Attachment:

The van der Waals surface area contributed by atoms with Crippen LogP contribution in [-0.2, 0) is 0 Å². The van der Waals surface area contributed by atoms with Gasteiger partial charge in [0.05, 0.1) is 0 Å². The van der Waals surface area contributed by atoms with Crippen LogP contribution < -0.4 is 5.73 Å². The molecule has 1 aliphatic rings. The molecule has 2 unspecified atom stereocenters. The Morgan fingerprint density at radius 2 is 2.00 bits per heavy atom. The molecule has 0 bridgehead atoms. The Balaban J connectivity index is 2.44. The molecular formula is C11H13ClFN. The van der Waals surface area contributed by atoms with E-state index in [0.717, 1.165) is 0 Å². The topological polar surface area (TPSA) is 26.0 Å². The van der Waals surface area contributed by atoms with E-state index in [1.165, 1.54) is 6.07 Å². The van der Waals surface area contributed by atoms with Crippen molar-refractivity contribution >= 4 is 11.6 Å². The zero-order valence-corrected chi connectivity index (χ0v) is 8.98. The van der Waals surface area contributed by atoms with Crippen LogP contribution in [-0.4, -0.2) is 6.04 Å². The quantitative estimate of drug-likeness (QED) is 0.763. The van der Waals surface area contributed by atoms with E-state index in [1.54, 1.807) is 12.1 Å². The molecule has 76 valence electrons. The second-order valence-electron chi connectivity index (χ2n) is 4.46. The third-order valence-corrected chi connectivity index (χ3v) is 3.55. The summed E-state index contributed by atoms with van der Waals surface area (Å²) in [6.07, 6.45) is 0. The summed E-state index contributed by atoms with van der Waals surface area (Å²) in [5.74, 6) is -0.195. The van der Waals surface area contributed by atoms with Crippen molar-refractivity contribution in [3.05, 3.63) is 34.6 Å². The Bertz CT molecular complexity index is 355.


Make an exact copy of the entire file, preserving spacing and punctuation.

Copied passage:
The van der Waals surface area contributed by atoms with Crippen LogP contribution in [-0.2, 0) is 0 Å². The van der Waals surface area contributed by atoms with Gasteiger partial charge in [0.05, 0.1) is 0 Å². The van der Waals surface area contributed by atoms with Crippen LogP contribution < -0.4 is 5.73 Å². The molecule has 1 aliphatic rings. The molecule has 2 unspecified atom stereocenters. The Morgan fingerprint density at radius 2 is 2.00 bits per heavy atom. The molecule has 0 bridgehead atoms. The Balaban J connectivity index is 2.44. The molecular formula is C11H13ClFN. The van der Waals surface area contributed by atoms with E-state index in [0.717, 1.165) is 0 Å². The topological polar surface area (TPSA) is 26.0 Å². The van der Waals surface area contributed by atoms with E-state index in [1.165, 1.54) is 6.07 Å². The van der Waals surface area contributed by atoms with Crippen molar-refractivity contribution >= 4 is 11.6 Å². The zero-order valence-corrected chi connectivity index (χ0v) is 8.98. The van der Waals surface area contributed by atoms with Crippen LogP contribution in [-0.4, -0.2) is 6.04 Å². The quantitative estimate of drug-likeness (QED) is 0.763. The van der Waals surface area contributed by atoms with E-state index in [1.54, 1.807) is 12.1 Å². The molecule has 76 valence electrons. The second-order valence-electron chi connectivity index (χ2n) is 4.46. The third-order valence-corrected chi connectivity index (χ3v) is 3.55. The summed E-state index contributed by atoms with van der Waals surface area (Å²) in [6.07, 6.45) is 0. The summed E-state index contributed by atoms with van der Waals surface area (Å²) in [5.74, 6) is -0.195. The van der Waals surface area contributed by atoms with Crippen molar-refractivity contribution in [3.05, 3.63) is 34.6 Å². The Bertz CT molecular complexity index is 355.